BENSON — Senator Martha McSally was in Benson Saturday afternoon where she met with members of the business community for a roundtable discussion that touched on a number of issues.

Because the crowd size was larger than expected, the event was shifted from its original venue at Zearing’s Mercantile to an outdoor area at the Benson Visitor Center.

McSally’s day-long visit in Cochise County started at the border wall construction site on Ladd Ranch, then transitioned to a door-to-door campaign in Sierra Vista before heading to the Benson event later that afternoon.

The senator touched on a wide range of economic-related topics, while answering questions.

When Benson City Councilmember Lupe Diaz praised McSally for her support of the border wall, she spoke of the wall’s importance to Cochise County while describing its construction progress as “extraordinary.”

The senator said she has visited the Ladd Ranch on a number of occasions, but on Monday, was amazed by how much the wall had progressed.

“It’s gone from this hodge-podge of no barriers, or a chain link fence to a consistent thirty foot steel, double concrete wall,” she said. “They’re also going to have lighting, a paved road and sensors. It’s a game changer.”

With construction that advances a few miles every day, McSally expects crews will have 450 miles completed sometime next year. In addition to serving as a barrier against illegal activity, McSally touched on the economic benefit the wall’s construction brings to Cochise County.

The project is providing some 400 jobs, with money being spent in communities throughout the county, she said.

On the topic of job creation, McSally spoke about the importance of finding innovative ways to shift manufacturing jobs from China back to the U.S.

“American innovation can bring manufacturing home,” she said.

The tough economic challenges that COVID has inflicted on businesses across the country is another issue McSally addressed. Noting that COVID’s impact is hitting small businesses particularly hard, she talked about legislative action designed to help protect small businesses from widespread collapse through such measures as the CARES Act and Paycheck Protection Program (PPP) assistance.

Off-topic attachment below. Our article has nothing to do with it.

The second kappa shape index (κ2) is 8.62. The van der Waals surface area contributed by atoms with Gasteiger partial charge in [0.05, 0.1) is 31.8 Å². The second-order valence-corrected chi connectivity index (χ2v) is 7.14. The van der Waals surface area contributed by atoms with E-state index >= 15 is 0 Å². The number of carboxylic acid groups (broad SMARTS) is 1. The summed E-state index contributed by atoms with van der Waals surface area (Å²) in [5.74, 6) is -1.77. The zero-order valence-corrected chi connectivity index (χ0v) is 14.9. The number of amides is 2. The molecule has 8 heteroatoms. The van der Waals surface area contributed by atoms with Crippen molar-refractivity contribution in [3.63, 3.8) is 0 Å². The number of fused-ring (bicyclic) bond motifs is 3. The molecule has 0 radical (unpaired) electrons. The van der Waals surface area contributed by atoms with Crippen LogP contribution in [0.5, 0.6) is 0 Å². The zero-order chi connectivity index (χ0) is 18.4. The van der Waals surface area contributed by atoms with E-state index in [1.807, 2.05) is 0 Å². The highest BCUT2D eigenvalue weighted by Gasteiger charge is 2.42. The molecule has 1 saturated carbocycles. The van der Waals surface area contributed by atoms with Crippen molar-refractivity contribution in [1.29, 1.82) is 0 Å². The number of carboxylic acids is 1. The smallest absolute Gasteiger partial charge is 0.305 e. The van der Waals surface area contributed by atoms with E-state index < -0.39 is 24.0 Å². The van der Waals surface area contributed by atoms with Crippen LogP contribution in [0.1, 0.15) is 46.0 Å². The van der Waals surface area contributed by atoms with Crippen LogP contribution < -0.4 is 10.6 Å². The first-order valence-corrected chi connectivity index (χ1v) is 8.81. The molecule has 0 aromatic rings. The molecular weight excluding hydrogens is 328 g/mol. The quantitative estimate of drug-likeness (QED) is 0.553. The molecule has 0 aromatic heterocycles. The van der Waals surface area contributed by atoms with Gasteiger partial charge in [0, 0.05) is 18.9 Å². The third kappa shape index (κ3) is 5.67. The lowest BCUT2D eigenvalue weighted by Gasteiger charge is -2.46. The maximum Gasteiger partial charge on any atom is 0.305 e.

Mescal Bar and Grill owner Morgan Salas expressed frustrations he experienced after being shut down twice because of the pandemic. Salas purchased his bar and grill in February, and as a new business owner, did not qualify for the PPP assistance provided to small business owners, so was hit particularly hard by state mandated closures to his business.

Along with economic discussions, McSally talked to the group about maintaining a strong military, which is something she said the former administration failed to support.

“Under Obama and Biden, they cut our military by 25 percent,” she said, adding that the military was decimated during the Obama administration. “The readiness crisis in this country was very real. It was so bad, our Army, Navy and Air Force units were not ready to deploy.”

The country’s military readiness has since turned around, McSally said, with the U.S. investing in future capabilities to address China and other threatening countries.

McSally summarized key priorities the Republican Party is fighting to protect, to include border security, supporting a strong military, economic growth, stopping socialism, keeping taxes low and making good judiciary decisions.

“We’ve confirmed 200 judges under President Trump, two Supreme Court justices, and we’re flipping appellate courts” from liberal to a conservative majority, she said.

When asked if she has concerns about mail-in voting, McSally said that, unlike some states, Arizona has a solid mail-in voting system in place.

“We have infrastructure managed at the county level and procedures that we’ve developed over time at the state legislature, and we have voter we have a really good process here,” she said.

On the subject of the looting, violence and destruction in cities across the country, McSally referred to the criminal activity as a local “dereliction of duty” on the part of municipalities for failing to keep communities safe.

“If the local communities won’t do it, then the state needs to step up,” she said.

Overall reaction to McSally’s visit in Benson was overwhelmingly positive.

“I think it’s exciting that Senator McSally took the time out of her busy day to meet with Benson’s business owners,” said Chirstine O’Hara, who helped organize the event. “We’ve all gone through a lot because of COVID’s impacts, so it’s good for our business community to learn what kind of assistance is available to help them get through these difficult times.”

Benson Chamber of Commerce President Heather Floyd said she really enjoyed the format because it was a discussion among the business community, in a business forum.

“I’m really excited that she came here to talk to all of us,” Floyd said.

At the conclusion of the event, Benson Mayor Toney King urged participants to vote for McSally in the general election.

“If we don’t get Senator McSally elected, then we all lose,” he said. “Senator McSally is the hardest working person that I know, and I mean that. She’s out there working hard for all of us and for Arizona’s future.”